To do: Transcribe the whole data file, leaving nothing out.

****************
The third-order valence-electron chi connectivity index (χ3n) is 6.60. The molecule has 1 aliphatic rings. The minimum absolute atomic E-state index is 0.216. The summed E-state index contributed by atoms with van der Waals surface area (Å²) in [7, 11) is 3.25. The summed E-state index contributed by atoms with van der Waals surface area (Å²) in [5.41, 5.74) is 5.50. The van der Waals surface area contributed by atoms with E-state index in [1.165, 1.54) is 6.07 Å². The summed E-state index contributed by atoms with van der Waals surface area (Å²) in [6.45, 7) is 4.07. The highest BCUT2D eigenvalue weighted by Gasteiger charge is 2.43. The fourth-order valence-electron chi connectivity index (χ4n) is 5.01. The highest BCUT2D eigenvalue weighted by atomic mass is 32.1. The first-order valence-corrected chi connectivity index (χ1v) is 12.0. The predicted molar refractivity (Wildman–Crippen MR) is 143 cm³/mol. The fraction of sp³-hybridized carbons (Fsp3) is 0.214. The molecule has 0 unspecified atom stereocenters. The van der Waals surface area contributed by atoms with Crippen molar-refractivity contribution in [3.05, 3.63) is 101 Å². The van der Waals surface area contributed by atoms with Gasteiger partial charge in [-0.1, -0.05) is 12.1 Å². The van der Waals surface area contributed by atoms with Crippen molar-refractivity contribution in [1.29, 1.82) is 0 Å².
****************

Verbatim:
The third-order valence-electron chi connectivity index (χ3n) is 6.60. The molecule has 1 aliphatic rings. The minimum absolute atomic E-state index is 0.216. The summed E-state index contributed by atoms with van der Waals surface area (Å²) in [7, 11) is 3.25. The summed E-state index contributed by atoms with van der Waals surface area (Å²) in [5.41, 5.74) is 5.50. The van der Waals surface area contributed by atoms with E-state index in [1.165, 1.54) is 6.07 Å². The summed E-state index contributed by atoms with van der Waals surface area (Å²) in [6.45, 7) is 4.07. The highest BCUT2D eigenvalue weighted by Gasteiger charge is 2.43. The fourth-order valence-electron chi connectivity index (χ4n) is 5.01. The highest BCUT2D eigenvalue weighted by atomic mass is 32.1. The first-order valence-corrected chi connectivity index (χ1v) is 12.0. The predicted molar refractivity (Wildman–Crippen MR) is 143 cm³/mol. The fraction of sp³-hybridized carbons (Fsp3) is 0.214. The molecule has 0 unspecified atom stereocenters. The van der Waals surface area contributed by atoms with Crippen molar-refractivity contribution in [3.05, 3.63) is 101 Å². The van der Waals surface area contributed by atoms with Gasteiger partial charge in [-0.1, -0.05) is 12.1 Å². The van der Waals surface area contributed by atoms with Crippen molar-refractivity contribution in [1.29, 1.82) is 0 Å².